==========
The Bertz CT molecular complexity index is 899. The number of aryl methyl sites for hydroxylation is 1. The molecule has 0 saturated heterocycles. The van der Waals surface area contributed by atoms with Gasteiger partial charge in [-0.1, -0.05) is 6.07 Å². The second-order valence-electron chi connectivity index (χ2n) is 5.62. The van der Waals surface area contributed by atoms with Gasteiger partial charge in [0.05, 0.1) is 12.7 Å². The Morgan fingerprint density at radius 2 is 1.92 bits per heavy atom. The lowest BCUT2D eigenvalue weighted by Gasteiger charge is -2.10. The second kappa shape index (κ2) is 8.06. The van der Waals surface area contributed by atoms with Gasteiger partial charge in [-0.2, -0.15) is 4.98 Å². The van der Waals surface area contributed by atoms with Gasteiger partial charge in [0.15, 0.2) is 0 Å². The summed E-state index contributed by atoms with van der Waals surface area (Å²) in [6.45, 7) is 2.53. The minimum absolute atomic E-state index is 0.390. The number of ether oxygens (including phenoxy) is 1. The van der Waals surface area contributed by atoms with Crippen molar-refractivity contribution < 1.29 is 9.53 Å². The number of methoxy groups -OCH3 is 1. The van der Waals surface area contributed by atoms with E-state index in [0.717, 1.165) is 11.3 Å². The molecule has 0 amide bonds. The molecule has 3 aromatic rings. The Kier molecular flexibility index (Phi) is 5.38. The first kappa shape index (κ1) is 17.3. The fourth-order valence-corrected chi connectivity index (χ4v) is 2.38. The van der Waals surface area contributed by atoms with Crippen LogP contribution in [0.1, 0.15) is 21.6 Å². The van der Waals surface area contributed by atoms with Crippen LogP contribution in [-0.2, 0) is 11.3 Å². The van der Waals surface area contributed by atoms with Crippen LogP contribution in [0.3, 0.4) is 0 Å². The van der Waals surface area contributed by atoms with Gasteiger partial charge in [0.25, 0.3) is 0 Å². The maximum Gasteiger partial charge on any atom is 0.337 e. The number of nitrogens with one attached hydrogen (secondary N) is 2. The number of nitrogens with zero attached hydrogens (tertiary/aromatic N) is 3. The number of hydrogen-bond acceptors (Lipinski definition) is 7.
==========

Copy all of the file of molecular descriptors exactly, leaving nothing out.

The Bertz CT molecular complexity index is 899. The number of aryl methyl sites for hydroxylation is 1. The molecule has 0 saturated heterocycles. The van der Waals surface area contributed by atoms with Gasteiger partial charge in [-0.1, -0.05) is 6.07 Å². The second-order valence-electron chi connectivity index (χ2n) is 5.62. The van der Waals surface area contributed by atoms with Gasteiger partial charge in [0.05, 0.1) is 12.7 Å². The Morgan fingerprint density at radius 2 is 1.92 bits per heavy atom. The lowest BCUT2D eigenvalue weighted by Gasteiger charge is -2.10. The second kappa shape index (κ2) is 8.06. The van der Waals surface area contributed by atoms with Gasteiger partial charge in [-0.2, -0.15) is 4.98 Å². The van der Waals surface area contributed by atoms with Gasteiger partial charge in [0.15, 0.2) is 0 Å². The summed E-state index contributed by atoms with van der Waals surface area (Å²) in [6.45, 7) is 2.53. The minimum absolute atomic E-state index is 0.390. The number of ether oxygens (including phenoxy) is 1. The van der Waals surface area contributed by atoms with Crippen molar-refractivity contribution < 1.29 is 9.53 Å². The number of methoxy groups -OCH3 is 1. The van der Waals surface area contributed by atoms with E-state index in [0.717, 1.165) is 11.3 Å². The molecule has 0 amide bonds. The molecule has 3 aromatic rings. The Kier molecular flexibility index (Phi) is 5.38. The first kappa shape index (κ1) is 17.3. The fourth-order valence-corrected chi connectivity index (χ4v) is 2.38. The van der Waals surface area contributed by atoms with Crippen LogP contribution in [0.1, 0.15) is 21.6 Å². The van der Waals surface area contributed by atoms with Crippen LogP contribution in [-0.2, 0) is 11.3 Å². The van der Waals surface area contributed by atoms with Crippen LogP contribution in [0.3, 0.4) is 0 Å². The van der Waals surface area contributed by atoms with Gasteiger partial charge in [0.25, 0.3) is 0 Å². The maximum Gasteiger partial charge on any atom is 0.337 e. The number of nitrogens with one attached hydrogen (secondary N) is 2. The number of nitrogens with zero attached hydrogens (tertiary/aromatic N) is 3. The number of hydrogen-bond acceptors (Lipinski definition) is 7.